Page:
Friday, March 19, 2010

2010 Cubs preview: Right field

Stop with the crazy spinning! Stop it! Shuushi!

In Kosuke Fukudome's first at-bat as a Cub, he lasered a double off the center field wall against Ben Sheets. In the ninth inning of that game, as you likely recall, he hit a three-run home run to tie it up. Only $12 million for this guy? What a bargain!

Or not. Fukudome batted .257 in 2008 and .259 last season. That Opening Day display of power and production was misleading: Fukudome has a total of 21 home runs and 102 RBI in his two seasons in the majors. (By the way, the similarity between Fukudome's 2008 and 2009 numbers is freaky: 150 games, 146 games; 501 AB, 499 AB; 79 runs, 79 runs; 129 hits, 129 hits. Weird.)

I have two pieces of very good news, however:

1) His OBP in 2008 was .359, and it improved to .375 last year (ahead of Theriot, Johnson, Soto and Soriano, among others). Last year, when batting first or second in the lineup, his OBP was .379.

2) He is expected to bat near the top of the order this season. He'll start in the two-hole, though that could change.

My point is, Fukudome has something to bring to the table, and it's his ability to get on base. That ability should be better-exploited this season with him expected to bat first or second rather than being expected to be a run-producer near the middle of the order.

Still, Fukudome's performance has been rather disappointing given that he batted .351 and .294 in his last two seasons in Japan. While he was credited (wrongly, one would think) with the Cubs' dramatic shift in philosophy in 2008 (taking pitches, drawing walks), it'd be great to see him put up his own solid numbers this season, rather than simply being credited with those of his teammates. After two seasons of watching him struggle to catch up with above average fastballs, I have a hard time believing that will happen.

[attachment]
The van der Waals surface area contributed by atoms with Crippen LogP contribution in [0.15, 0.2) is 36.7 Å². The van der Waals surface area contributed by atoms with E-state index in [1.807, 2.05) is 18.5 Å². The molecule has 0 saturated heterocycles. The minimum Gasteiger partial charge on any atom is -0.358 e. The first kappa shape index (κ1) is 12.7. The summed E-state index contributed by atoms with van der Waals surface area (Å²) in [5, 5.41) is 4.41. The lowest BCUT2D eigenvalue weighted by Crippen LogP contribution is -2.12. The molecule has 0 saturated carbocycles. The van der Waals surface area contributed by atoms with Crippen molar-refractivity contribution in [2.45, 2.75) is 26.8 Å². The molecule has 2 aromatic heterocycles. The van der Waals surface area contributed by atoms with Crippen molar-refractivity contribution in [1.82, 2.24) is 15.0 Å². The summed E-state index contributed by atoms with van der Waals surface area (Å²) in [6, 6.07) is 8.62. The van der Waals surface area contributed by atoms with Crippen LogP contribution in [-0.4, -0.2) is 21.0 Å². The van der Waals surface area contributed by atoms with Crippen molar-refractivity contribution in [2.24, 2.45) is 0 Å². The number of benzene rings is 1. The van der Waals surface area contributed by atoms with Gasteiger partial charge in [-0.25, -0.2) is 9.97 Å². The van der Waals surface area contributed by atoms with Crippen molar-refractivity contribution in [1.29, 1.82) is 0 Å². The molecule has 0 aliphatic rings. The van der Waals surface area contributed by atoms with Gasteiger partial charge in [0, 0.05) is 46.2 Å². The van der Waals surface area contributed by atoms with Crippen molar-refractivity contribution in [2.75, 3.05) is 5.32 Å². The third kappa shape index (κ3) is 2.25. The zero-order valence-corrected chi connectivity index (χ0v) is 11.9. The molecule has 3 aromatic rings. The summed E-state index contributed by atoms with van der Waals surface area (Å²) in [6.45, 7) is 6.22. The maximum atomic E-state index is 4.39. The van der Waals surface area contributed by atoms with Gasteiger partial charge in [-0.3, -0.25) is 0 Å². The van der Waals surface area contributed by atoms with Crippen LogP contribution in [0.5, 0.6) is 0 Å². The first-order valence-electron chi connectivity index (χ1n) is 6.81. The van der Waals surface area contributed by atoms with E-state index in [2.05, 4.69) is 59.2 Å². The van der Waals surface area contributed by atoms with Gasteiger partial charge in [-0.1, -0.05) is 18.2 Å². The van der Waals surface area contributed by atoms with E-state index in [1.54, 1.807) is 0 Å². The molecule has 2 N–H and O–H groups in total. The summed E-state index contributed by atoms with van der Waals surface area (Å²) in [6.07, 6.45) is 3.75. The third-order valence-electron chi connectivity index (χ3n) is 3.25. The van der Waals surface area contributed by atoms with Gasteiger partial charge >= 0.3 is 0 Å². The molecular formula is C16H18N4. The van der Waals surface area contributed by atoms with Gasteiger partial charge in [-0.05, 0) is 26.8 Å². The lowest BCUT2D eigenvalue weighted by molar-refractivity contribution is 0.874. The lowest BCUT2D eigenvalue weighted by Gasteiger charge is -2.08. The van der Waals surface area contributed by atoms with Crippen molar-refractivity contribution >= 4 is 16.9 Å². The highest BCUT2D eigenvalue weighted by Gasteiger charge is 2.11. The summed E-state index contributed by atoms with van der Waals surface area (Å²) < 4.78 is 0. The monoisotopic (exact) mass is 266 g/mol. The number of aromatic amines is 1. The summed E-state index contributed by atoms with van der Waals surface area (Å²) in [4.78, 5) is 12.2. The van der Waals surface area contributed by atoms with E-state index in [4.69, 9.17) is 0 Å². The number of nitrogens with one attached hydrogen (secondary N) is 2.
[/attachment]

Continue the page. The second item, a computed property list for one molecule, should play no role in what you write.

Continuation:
Prediction: .264 avg, 9 HR, 51 RBI, .380 OBP, 13 stolen bases

But what do you think?


  1. As you mentioned, he is moving up in the order, so I think the most important category is runs. With only 79 the last two years, I think he will be closer to 100 this coming year.

    .256 avg, 8 HR, 44 RBI, .375 OBP, and 100 runs

    If every one of those is exactly right, I should win some sort of prize.

  2. Looks about right to me: .271, 8 HR, 45 RBI, .385 OBP

  3. You're right, I should have predicted runs as well. I'll go with 91.

  4. Isn't it hard to predict a player's runs since it has nothing to do with his talent, only the performance of the batters who follow him? I suppose the number would be affected if he's stealing a ton of bases.

  5. I think it's largely a function of the player's ability to get on base as well. For example, Ryan Zimmerman was fourth in the majors in runs last year despite being on the Nationals. Five of the top ten run scorers last year had an OBP over .385.

  6. Question, is he expected to only play right this year? I was looking over his two year stats and couldn't figure out why his fielding stats were so much worse last year than 2008 until I realized he was in CF for most games next year. Without going through the sausage grinding of the stats, it looks like he is an above average/ good RF and a pretty bad CF. Would you guys agree with this?

  7. I guess what really matters to me is how often a player gets on base (OBP), not how well the next player does.

  8. Yes, he will play right field this year with Marlon Byrd playing center. I think what you said is accurate--he doesn't quite have the range for CF, but he's an above average right fielder.

  9. Trevor-- do you not care about RBI's either and just worry about batting average? It is pretty tough to put up good RBI numbers when the players around you don't get on base.

  10. I don't think of RBI as nearly as important as OBP or batting average, but I consider it more valid than runs. RBI tells me how "clutch" a batter is, but I admit Tyler's wOBA is a much better indicator.